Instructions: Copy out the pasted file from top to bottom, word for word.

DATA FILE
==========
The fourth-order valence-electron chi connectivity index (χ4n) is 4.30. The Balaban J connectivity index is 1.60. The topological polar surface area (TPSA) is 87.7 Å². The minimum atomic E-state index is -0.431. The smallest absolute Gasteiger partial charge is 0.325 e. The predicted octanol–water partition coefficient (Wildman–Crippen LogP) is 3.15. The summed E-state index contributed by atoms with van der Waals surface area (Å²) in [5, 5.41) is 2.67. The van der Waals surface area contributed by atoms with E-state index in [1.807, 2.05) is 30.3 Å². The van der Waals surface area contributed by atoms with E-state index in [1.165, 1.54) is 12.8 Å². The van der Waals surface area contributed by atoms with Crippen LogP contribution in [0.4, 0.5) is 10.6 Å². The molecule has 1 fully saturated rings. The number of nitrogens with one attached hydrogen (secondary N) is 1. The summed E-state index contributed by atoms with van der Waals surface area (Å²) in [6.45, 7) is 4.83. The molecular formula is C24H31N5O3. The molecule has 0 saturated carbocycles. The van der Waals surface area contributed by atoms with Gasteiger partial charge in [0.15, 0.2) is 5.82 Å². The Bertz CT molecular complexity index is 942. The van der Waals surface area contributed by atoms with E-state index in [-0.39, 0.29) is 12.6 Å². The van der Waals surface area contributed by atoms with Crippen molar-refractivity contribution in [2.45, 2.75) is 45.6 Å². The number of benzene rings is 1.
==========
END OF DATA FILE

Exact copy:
The fourth-order valence-electron chi connectivity index (χ4n) is 4.30. The Balaban J connectivity index is 1.60. The topological polar surface area (TPSA) is 87.7 Å². The minimum atomic E-state index is -0.431. The smallest absolute Gasteiger partial charge is 0.325 e. The predicted octanol–water partition coefficient (Wildman–Crippen LogP) is 3.15. The summed E-state index contributed by atoms with van der Waals surface area (Å²) in [5, 5.41) is 2.67. The van der Waals surface area contributed by atoms with E-state index in [1.807, 2.05) is 30.3 Å². The van der Waals surface area contributed by atoms with E-state index in [1.165, 1.54) is 12.8 Å². The van der Waals surface area contributed by atoms with Crippen LogP contribution in [0.4, 0.5) is 10.6 Å². The molecule has 1 fully saturated rings. The number of nitrogens with one attached hydrogen (secondary N) is 1. The summed E-state index contributed by atoms with van der Waals surface area (Å²) in [6.45, 7) is 4.83. The molecular formula is C24H31N5O3. The molecule has 0 saturated carbocycles. The van der Waals surface area contributed by atoms with Gasteiger partial charge in [0.15, 0.2) is 5.82 Å². The Bertz CT molecular complexity index is 942. The van der Waals surface area contributed by atoms with E-state index in [-0.39, 0.29) is 12.6 Å². The van der Waals surface area contributed by atoms with Crippen molar-refractivity contribution in [2.45, 2.75) is 45.6 Å². The number of benzene rings is 1.